They do not understand [whereof, of which, they are ignorant, ignorant of, that they understand not].[ 95 ] Apparently the false teachers' thoughts were "vainly puffed up" by a fleshly mind (see Col 2:18). The same is true today. Some "scholars" seem to "know" exactly how documents were composed and conclude that the original meanings of Scripture must undergo "deconstruction" to update the meaning for modern times. They do this upon the slimmest of excuses. The "hermeneutic of suspicion" is a product of this kind of thought.[ 96 ]

(2Pe 2:13)

  1. Balaam was killed with the sword (Nu 31:8).
  2. That the crime done to the seventy sons of might be settled and their blood be laid on Abimelech their brother, who killed them, and on the men of Shechem, who aided him in the killing of his brothers (Jg 9:24).
  3. So the LORD will return his [Joab's] blood on his head, because he struck down two men more righteous and better than he (1Ki 2:32).

And will utterly perish in their own corruption [will be destroyed, shall, and also, surely perish, in the same destruction with them, in their, destroying, be destroyed][ 97 ] (see chart DESTRUCTION and note at verse 2).

[2:13] And will receive the wages of unrighteousness [suffering, receiving, shall receive, bringing on themselves, wrong, hurt, the reward, as the hire, for their of wrong-doing].[ 98 ] Sooner or later the unrighteous will be reimbursed for that which they have inflicted on others. They will be paid back with harm for the harm they have done (see charts WAGES OF WRONG-DOING
A and B).

(2Pe 2:13)

  1. "Surely I saw yesterday the blood of Naboth and the blood of his sons," says the LORD, "and I will repay you [Joram] in this plot" (2Ki 9:26).
  2. [Judas] purchased a field with the wages of iniquity (Ac 1:18).
  3. For the wages of sin is death (Ro 6:23).
  4. Every transgression and received a just reward (Heb 2:2).

As those who count it pleasure to carouse [men, they, as they, think, count, that count, accounting, it, their daily luxurious living, is real pleasure, to revel, riot, ephemeral indulgence].[ 99 ] The people under consideration had an idea that genuine pleasure consisted of carousing and indulging in revelry.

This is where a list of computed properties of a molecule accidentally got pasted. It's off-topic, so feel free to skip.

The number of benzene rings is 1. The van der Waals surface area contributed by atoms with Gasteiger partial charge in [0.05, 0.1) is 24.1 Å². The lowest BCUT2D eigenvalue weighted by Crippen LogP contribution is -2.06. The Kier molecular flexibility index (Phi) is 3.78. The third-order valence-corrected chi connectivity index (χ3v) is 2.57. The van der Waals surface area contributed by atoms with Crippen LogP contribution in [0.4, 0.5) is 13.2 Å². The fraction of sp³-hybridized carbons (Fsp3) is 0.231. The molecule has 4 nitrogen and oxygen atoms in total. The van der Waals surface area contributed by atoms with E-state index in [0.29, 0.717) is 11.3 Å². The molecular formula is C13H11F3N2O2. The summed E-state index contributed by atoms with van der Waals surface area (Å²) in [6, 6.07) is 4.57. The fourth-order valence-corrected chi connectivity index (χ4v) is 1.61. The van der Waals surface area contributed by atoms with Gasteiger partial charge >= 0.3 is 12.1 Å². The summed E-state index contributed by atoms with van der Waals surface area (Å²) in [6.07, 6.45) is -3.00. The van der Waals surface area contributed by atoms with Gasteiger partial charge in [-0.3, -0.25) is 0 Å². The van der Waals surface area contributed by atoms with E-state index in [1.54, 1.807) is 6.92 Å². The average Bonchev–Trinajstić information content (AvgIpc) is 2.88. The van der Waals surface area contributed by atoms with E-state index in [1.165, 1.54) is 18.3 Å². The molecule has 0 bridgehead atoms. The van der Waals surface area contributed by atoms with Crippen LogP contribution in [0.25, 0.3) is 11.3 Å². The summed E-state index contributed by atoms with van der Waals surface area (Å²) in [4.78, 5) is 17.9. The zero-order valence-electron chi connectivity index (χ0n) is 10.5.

In the daytime [in broad daylight].[ 100 ] It was no secret. These carousing sinners did not just think about or desire to do wrong, they carried out their sinful actions as they reveled before others in the light of day.

(2Pe 2:13)

  1. Get drunk are drunk at night (1Th 5:7).
  2. But she who lives in pleasure is dead while she lives (1Ti 5:6).
  3. Lovers of pleasure (2Ti 3:4).
  4. Deceived, serving various lusts and pleasures (Tit 3:3).
  5. Lived on the earth in pleasure and luxury (Jas 5:5).

They are spots [spots, spots they are, they are blots].[ 101 ] Lascivious and lustful false teachers brought disgrace and shame upon early churches of Christ. Wherever they went, their words and actions left ugly stains. Today when Christians practice homosexuality, marital unfaithfulness, living together in an unmarried state and continue to commit other sins, the Lord's church is disgraced.

And blemishes.[ 102 ] Jesus is a lamb without blemish and without spot" (1Pe 1:19). He will present the church to Himself the same way--"having no spot or wrinkle or any such thing" (Eph 5:27).

(2Pe 2:13)

  1. To David: Because by this deed you have given great occasion to the enemies of the LORD to blaspheme (2Sa 12:14).
  2. About usury: Should you not walk in the fear of our God because of the reproach of the nations, our enemies? (Ne 5:9).
  3. Wherever they went, they profaned My holy name (Eze 36:20).
  4. You who say, "Do not commit adultery," do you commit adultery? (Ro 2:22).

Carousing [reveling, rioting, sporting themselves].[ 103 ] The false teachers under consideration by Peter enjoyed sporting their sins and living in the pleasure of gratification.

In their own deceptions [deceitfully, in their, with their own, deceits, deceivings, dissipation].[ 104 ] The false teachers were hypocritical.

He who hates, disguises it with his lips, and lays up deceit within himself; When he speaks kindly, do not believe him, for there are seven abominations in his heart; Though his hatred is covered by deceit, his wickedness will be revealed before the assembly (Pr 26:24-26).

(2Pe 2:13)

  1. Even so you also outwardly appear righteous to men, but inside you are full of hypocrisy and lawlessness (Mt 23:28).
  2. Beware of the leaven of the Pharisees, which is hypocrisy (Lu 12:1).
  3. Deceiving spirits and doctrines of demons (1Ti 4:1, 2).
  4. They profess to know God, but in works they deny Him (Tit 1:16).

While they feast with you [carousing, feasting, with you].[ 105 ] Picture Christians feasting with false teachers. In one instance when a false teacher sat down with food at a pot luck dinner, I left the room hungry.

These are spots in your love feasts, while they feast with you without fear, serving only themselves. They are clouds without water, carried about by the winds; late autumn trees without fruit, twice dead, pulled up by the roots (Jude 1:12).


[2:14] Having eyes full of adultery [they have eyes full of adultery]. [ 106 ] The Greek is, literally, "having eyes full of an adulteress." "You shall not commit adultery" was one of the Ten Commandments (Ex 20:14; De 5:18). Under the OT, both the adulterer and the adulteress were to be put to death (Le 20:10). In the Sermon on the Mount, Jesus words were:

But I say to you that whoever looks at a woman to lust for her has already committed adultery with her in his heart (Mt 5:28).